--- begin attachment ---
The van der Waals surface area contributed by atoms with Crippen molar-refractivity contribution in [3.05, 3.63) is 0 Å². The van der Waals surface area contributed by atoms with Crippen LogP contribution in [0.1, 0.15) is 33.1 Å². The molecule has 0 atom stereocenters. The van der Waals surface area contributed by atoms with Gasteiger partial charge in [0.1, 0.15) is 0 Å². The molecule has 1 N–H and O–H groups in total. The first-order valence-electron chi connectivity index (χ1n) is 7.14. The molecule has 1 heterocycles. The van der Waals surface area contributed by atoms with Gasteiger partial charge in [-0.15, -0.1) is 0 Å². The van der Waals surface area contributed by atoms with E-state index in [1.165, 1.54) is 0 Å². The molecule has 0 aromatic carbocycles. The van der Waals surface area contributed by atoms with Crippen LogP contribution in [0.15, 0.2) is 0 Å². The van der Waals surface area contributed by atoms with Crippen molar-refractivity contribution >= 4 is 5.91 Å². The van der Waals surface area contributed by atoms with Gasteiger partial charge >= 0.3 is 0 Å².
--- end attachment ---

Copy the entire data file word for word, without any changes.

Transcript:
The van der Waals surface area contributed by atoms with Crippen molar-refractivity contribution in [3.05, 3.63) is 0 Å². The van der Waals surface area contributed by atoms with Crippen LogP contribution in [0.1, 0.15) is 33.1 Å². The molecule has 0 atom stereocenters. The van der Waals surface area contributed by atoms with Gasteiger partial charge in [0.1, 0.15) is 0 Å². The molecule has 1 N–H and O–H groups in total. The first-order valence-electron chi connectivity index (χ1n) is 7.14. The molecule has 1 heterocycles. The van der Waals surface area contributed by atoms with Gasteiger partial charge in [-0.15, -0.1) is 0 Å². The van der Waals surface area contributed by atoms with E-state index in [1.165, 1.54) is 0 Å². The molecule has 0 aromatic carbocycles. The van der Waals surface area contributed by atoms with Crippen LogP contribution in [0.15, 0.2) is 0 Å². The van der Waals surface area contributed by atoms with Crippen molar-refractivity contribution >= 4 is 5.91 Å². The van der Waals surface area contributed by atoms with Gasteiger partial charge >= 0.3 is 0 Å².